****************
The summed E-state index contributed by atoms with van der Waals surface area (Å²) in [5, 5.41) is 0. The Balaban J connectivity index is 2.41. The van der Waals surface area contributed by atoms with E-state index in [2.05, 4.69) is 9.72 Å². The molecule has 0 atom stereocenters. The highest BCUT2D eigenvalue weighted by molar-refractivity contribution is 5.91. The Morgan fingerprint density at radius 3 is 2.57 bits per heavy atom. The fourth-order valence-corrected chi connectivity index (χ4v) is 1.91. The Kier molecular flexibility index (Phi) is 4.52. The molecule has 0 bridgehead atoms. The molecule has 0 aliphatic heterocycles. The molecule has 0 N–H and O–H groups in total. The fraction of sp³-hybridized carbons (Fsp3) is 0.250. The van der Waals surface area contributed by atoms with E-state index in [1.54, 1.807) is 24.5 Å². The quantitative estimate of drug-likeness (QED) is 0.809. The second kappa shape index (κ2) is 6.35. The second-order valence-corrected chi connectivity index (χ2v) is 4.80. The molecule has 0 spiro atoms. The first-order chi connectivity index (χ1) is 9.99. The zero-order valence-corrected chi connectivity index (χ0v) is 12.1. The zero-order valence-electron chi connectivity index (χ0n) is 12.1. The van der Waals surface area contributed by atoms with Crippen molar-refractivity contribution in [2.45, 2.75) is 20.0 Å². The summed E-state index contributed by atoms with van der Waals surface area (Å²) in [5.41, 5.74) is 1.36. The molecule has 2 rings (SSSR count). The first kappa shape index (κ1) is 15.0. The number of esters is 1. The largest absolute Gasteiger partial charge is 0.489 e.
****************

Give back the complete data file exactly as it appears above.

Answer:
The summed E-state index contributed by atoms with van der Waals surface area (Å²) in [5, 5.41) is 0. The Balaban J connectivity index is 2.41. The van der Waals surface area contributed by atoms with E-state index in [2.05, 4.69) is 9.72 Å². The molecule has 0 atom stereocenters. The highest BCUT2D eigenvalue weighted by molar-refractivity contribution is 5.91. The Morgan fingerprint density at radius 3 is 2.57 bits per heavy atom. The fourth-order valence-corrected chi connectivity index (χ4v) is 1.91. The Kier molecular flexibility index (Phi) is 4.52. The molecule has 0 bridgehead atoms. The molecule has 0 aliphatic heterocycles. The molecule has 0 N–H and O–H groups in total. The fraction of sp³-hybridized carbons (Fsp3) is 0.250. The van der Waals surface area contributed by atoms with E-state index in [1.54, 1.807) is 24.5 Å². The quantitative estimate of drug-likeness (QED) is 0.809. The second kappa shape index (κ2) is 6.35. The second-order valence-corrected chi connectivity index (χ2v) is 4.80. The molecule has 0 spiro atoms. The first-order chi connectivity index (χ1) is 9.99. The zero-order valence-corrected chi connectivity index (χ0v) is 12.1. The zero-order valence-electron chi connectivity index (χ0n) is 12.1. The van der Waals surface area contributed by atoms with Crippen molar-refractivity contribution in [2.45, 2.75) is 20.0 Å². The summed E-state index contributed by atoms with van der Waals surface area (Å²) in [5.41, 5.74) is 1.36. The molecule has 2 rings (SSSR count). The first kappa shape index (κ1) is 15.0. The number of esters is 1. The largest absolute Gasteiger partial charge is 0.489 e.